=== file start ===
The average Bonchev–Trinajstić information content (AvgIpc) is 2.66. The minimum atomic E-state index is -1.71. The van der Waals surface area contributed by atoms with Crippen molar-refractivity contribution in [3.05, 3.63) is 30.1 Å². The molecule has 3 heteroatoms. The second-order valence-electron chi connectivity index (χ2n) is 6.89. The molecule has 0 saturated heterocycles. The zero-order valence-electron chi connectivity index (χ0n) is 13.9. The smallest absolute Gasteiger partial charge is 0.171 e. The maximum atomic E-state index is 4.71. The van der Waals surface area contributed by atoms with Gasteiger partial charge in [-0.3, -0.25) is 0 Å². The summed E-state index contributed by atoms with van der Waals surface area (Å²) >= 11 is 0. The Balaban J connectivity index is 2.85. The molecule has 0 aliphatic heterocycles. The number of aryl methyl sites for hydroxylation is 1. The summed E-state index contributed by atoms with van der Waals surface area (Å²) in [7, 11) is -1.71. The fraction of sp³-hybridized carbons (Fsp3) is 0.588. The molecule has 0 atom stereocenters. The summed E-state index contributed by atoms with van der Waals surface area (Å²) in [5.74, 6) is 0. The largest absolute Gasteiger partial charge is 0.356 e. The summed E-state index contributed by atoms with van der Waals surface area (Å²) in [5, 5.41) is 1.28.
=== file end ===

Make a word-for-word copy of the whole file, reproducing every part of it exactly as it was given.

The average Bonchev–Trinajstić information content (AvgIpc) is 2.66. The minimum atomic E-state index is -1.71. The van der Waals surface area contributed by atoms with Crippen molar-refractivity contribution in [3.05, 3.63) is 30.1 Å². The molecule has 3 heteroatoms. The second-order valence-electron chi connectivity index (χ2n) is 6.89. The molecule has 0 saturated heterocycles. The zero-order valence-electron chi connectivity index (χ0n) is 13.9. The smallest absolute Gasteiger partial charge is 0.171 e. The maximum atomic E-state index is 4.71. The van der Waals surface area contributed by atoms with Gasteiger partial charge in [-0.3, -0.25) is 0 Å². The summed E-state index contributed by atoms with van der Waals surface area (Å²) >= 11 is 0. The Balaban J connectivity index is 2.85. The molecule has 0 aliphatic heterocycles. The number of aryl methyl sites for hydroxylation is 1. The summed E-state index contributed by atoms with van der Waals surface area (Å²) in [7, 11) is -1.71. The fraction of sp³-hybridized carbons (Fsp3) is 0.588. The molecule has 0 atom stereocenters. The summed E-state index contributed by atoms with van der Waals surface area (Å²) in [5.74, 6) is 0. The largest absolute Gasteiger partial charge is 0.356 e. The summed E-state index contributed by atoms with van der Waals surface area (Å²) in [5, 5.41) is 1.28.